Cycles of Investment and Construction

Particular years were noted for surges in all types of hotel investment. San Francisco directories record how quickly the number of hotels changed in response to potential business (fig. 6.8). Peaks of hotel listings coincided with surges in the local and national business climate, particularly in response to increased industrial and office employment, wars or other widespread investment stimuli, and surges in tourist travel. Troughs in the number of hotels corresponded to employment and travel slumps.[27]

Mercantile and industrial expansion—and the ensuing population movement—triggered good business for hotels of all types. The first major peak in San Francisco's hotel listings, from the mid-1890s to 1905, followed production surges for the Spanish-American War, discovery of gold in the Klondike, and increasing Philippine and Pacific



Figure 6.8
Graph showing total number of hotel listings in the San Francisco
directories from 1870 to 1970.

Basin trade. It also coincided with the stimulation of Pacific Coast business due to the promise of the new Panama Canal trade and the rapid growth of population and markets in the American West.[28] San Francisco's great earthquake and fire of 1906 only briefly interrupted hotel business. In the aftermath, a great many hotels were built for workers and for households displaced by the destruction. No drastic land-use changes occurred in the rebuilding; the fire merely hastened and highlighted gradual developments already under way in real estate investments for the center section of the city.[29] At the scale of individual lots, the average hotel business before the fire had about 30 to 60 rooms; after the fire, each business listed in the directory was more likely to be on a lot twice as large and to have from 40 to 100 rooms.[30] Thus, although the number of individual hotels in San Francisco peaked in 1906 (the year of the fire), the peak in hotel rooms came after World War I.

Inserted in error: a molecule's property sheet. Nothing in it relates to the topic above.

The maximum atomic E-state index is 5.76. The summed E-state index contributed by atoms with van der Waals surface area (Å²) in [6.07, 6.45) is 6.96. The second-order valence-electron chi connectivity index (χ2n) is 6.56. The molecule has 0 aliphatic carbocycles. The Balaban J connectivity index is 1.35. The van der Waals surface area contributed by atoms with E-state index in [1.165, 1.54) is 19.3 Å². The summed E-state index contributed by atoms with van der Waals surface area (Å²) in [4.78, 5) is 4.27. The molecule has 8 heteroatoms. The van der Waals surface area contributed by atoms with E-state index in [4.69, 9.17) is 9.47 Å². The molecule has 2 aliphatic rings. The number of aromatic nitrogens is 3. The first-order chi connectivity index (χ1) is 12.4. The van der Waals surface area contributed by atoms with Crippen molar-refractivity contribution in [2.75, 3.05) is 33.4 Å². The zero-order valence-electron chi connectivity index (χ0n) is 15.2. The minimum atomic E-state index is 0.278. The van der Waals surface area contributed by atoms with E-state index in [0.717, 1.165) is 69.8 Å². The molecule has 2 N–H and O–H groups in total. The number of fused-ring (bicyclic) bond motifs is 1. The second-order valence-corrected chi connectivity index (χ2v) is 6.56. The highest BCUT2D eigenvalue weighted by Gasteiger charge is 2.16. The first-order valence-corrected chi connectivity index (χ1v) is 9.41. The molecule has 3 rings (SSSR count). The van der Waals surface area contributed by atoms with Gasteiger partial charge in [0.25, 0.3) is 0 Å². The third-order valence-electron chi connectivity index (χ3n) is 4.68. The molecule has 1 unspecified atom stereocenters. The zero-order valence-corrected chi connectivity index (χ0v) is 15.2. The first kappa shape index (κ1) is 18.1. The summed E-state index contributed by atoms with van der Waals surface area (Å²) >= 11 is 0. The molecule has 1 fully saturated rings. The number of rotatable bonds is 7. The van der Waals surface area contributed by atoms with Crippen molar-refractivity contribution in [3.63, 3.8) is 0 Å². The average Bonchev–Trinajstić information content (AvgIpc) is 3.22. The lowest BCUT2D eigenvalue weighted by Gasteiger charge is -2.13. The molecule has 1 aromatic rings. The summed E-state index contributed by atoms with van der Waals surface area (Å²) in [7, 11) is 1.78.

Hotel keeper E. M. Statler called World War I "the best five years American hotels ever had." (He could not have imagined the boom of


World War II.) Wartime meant expanded employment. New hotels of all ranks were built or converted for war demands, and each wartime boom stretched all existing hotels to their maximum potential—and sometimes beyond. War industry workers packed into lodging houses and rooming houses while the better hotels did thriving business with war-material brokers, production engineers, government officials, and military officers. The only single-room housing operations that languished in World War I were the free municipal lodging houses and other flophouse adjuncts in some cities, which were made less necessary by high wartime employment. The Chicago Municipal Lodging House closed entirely in 1918 –19 because of lack of applicants.[31]